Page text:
The Great Education Debate


We have failed to address underachievement by poorer pupils – We must be skills-orientated, not qualifications-focused – Policy is too often down to anecdote rather than evidence – We need more trust in the teaching profession. These are just some of the

The secretary of state has too much power.

We must be skills-orientated, not qualifications-focused.

Policy is too often down to anecdote rather than evidence.

We need more trust in the teaching profession.

These are just some of the challenges facing our current system of education according to two respected educationalists.

Dr Andreas Schleicher, the deputy director for education and skills at the influential Organisation for Economic Co-operation and Development (OECD), and Sir Tim Brighouse have contributed their views as part of the Great Education Debate project.

Launched last week by the Association of School and College Leaders (ASCL), the initiative is seeking to build a consensus about the future travel of education.

In an article entitled We Must Be Able to Compete in a Global Education System – submitted to mark the launch of the Debate – Dr Schleicher argues that the “premium in education needs to shift from qualifications-focused education upfront to skills-orientated learning throughout life”.

He writes: “Our data shows that skill development is far more effective if the world of learning and the world of work are linked.

“Compared to purely government-designed curricula taught exclusively in schools, learning in the workplace allows people to develop ‘hard’ skills on modern equipment, and ‘soft’ skills, such as teamwork, communication and negotiation, through real-world experience.”

Dr Schleicher continues: “Labour demand in the industrialised world shows amazing changes over the last decades. The steepest decline in skill demand is no longer in the area of manual skills, but in routine cognitive skills, memorising something and expecting that’s going to help us later in life.”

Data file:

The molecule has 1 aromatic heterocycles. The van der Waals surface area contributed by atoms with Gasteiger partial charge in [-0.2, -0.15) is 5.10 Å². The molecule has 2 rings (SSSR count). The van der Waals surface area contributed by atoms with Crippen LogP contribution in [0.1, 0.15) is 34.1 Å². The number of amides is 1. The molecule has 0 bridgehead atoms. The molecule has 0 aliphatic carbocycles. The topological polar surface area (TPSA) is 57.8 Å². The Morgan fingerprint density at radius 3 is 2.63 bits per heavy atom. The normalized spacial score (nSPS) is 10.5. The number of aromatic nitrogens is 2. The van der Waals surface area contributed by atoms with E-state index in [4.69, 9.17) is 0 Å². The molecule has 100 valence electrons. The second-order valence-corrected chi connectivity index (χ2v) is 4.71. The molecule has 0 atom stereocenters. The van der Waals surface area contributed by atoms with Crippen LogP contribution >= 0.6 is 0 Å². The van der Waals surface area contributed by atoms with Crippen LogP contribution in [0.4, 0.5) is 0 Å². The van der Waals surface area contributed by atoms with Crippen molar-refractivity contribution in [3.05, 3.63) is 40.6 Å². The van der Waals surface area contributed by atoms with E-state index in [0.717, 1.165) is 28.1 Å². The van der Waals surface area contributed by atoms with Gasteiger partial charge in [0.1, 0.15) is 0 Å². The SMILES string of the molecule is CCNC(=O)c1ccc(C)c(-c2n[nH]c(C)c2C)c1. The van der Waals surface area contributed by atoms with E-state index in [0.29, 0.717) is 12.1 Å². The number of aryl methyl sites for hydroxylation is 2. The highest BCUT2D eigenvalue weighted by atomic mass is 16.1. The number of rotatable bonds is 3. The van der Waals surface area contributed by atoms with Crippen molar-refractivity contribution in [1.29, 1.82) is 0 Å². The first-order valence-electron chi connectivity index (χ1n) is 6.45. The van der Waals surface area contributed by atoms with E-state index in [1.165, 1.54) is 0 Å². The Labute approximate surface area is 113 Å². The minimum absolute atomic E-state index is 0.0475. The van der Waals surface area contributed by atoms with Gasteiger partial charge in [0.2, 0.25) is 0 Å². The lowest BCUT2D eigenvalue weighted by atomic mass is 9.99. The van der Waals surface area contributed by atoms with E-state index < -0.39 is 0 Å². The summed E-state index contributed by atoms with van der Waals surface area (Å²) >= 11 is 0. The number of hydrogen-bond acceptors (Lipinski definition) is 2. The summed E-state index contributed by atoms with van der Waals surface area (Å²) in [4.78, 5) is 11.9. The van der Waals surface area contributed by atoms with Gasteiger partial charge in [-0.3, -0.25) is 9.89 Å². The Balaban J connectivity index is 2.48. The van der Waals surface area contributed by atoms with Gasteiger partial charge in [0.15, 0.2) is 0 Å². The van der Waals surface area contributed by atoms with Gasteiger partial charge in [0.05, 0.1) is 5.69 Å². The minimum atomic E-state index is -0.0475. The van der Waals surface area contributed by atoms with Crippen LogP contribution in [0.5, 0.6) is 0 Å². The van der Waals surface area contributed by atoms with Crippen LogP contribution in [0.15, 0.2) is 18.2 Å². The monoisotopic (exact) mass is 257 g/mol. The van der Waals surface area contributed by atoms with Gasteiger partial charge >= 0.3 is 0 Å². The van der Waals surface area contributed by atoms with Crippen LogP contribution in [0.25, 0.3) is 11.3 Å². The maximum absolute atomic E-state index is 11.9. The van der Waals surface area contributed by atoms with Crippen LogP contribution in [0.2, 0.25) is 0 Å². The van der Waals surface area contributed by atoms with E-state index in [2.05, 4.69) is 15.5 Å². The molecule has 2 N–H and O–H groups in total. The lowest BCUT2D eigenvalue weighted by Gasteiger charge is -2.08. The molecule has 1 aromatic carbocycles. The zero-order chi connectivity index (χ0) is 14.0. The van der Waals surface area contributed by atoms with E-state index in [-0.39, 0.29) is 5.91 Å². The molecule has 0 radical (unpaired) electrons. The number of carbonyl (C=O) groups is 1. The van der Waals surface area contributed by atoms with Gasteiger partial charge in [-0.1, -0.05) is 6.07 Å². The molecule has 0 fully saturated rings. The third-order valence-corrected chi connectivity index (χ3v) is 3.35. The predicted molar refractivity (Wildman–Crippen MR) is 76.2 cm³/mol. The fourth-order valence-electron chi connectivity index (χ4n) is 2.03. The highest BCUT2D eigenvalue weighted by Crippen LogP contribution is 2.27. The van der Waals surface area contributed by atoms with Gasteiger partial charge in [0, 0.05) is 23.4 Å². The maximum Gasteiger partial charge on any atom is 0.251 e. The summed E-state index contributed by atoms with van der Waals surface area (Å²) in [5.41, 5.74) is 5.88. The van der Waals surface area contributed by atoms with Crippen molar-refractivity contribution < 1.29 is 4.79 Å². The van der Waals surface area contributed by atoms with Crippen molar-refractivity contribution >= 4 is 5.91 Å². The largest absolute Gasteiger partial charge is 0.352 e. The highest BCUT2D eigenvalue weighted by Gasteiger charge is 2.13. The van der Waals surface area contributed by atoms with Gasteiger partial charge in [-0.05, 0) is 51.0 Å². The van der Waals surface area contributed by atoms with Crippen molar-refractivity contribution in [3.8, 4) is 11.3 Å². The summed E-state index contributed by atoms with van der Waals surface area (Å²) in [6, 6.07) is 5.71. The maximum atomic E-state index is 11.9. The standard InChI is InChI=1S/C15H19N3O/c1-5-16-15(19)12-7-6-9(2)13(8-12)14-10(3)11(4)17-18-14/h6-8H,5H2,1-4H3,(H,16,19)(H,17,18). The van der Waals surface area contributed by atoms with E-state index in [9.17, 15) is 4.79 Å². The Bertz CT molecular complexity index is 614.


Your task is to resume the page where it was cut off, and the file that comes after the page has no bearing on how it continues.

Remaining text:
He argues that success has become increasingly about “creativity, critical-thinking, problem-solving and judgement” as well as ways of working including collaboration and teamwork.

He adds: “The past was about delivered wisdom, the future is about user-generated wisdom … the past was curriculum-centred, the future is learner-centred.

“School systems need to recognise that individuals learn differently and differently at different stages of their lives.”

Meanwhile, in a paper entitled Improved National Decision-making about Policy and Practice for Schools, Sir Tim Brighouse argues that gradual changes in education policy over the last 70 years have led to an “unhealthy imbalance” in the respective influences on schools.

He contends that there is now too much power at a national level, “especially in the hands of the secretary of state” and that policy decisions often owe “too much to anecdote and not enough to weighing the evidence”.

Sir Tim identifies “an undermining of the teacher’s voice and role in matters which are properly professional rather than political – especially in the curriculum and how to teach”.

He says this began in the 1970s when political rhetoric first began to discuss “whether we could rely on teachers to teach effectively” and the government’s role in influencing curriculum.

Sir Tim, visiting professor at the Institute of Education and former chief advisor for London schools, says that this has resulted in: 

  • A gradual erosion of professional trust.

  • An overly prescriptive and centralised national curriculum.

  • More high-stakes tests exams and school inspections.

  • A tendency for secretaries of state and their department to “micro-manage”.

Sir Tim is also worried that the promotion of market competition between schools by the use of league tables has led to a focus on a “very narrow range of school outcomes”.

In addition, he also criticises a “failure to make enough progress in addressing issues of underachievement among children from disadvantaged backgrounds”.

Sir Tim sets out five “test questions” which would improve national decision-making if they were to be applied to policy. 

They include how a proposal would improve children’s life chances as well as promote the skills and quality of, and trust in, the profession.

They also ask for the evidence to support the policy, whether it will increase or decrease power at the centre, and whether it will promote collaboration and “guard against” market forces.

Get involved in the Great Education Debate

The Great Education Debate is taking place over the next six months, during which time more educationalists will be contributing articles under the themes of the purpose of education, leadership, teaching and learning, structures, admissions and accountability.

Teachers are invited to suggest topics for discussion and have their say. The Association of School and College Leaders plans to collate the findings into an interim report to be published at its annual conference in March 2014.

General secretary Brian Lightman said: “We need to take stock, look objectively and without political bias at the evidence of what is working and what is not, define the areas of consensus and set out a vision which will go beyond this and the next Parliament.” 

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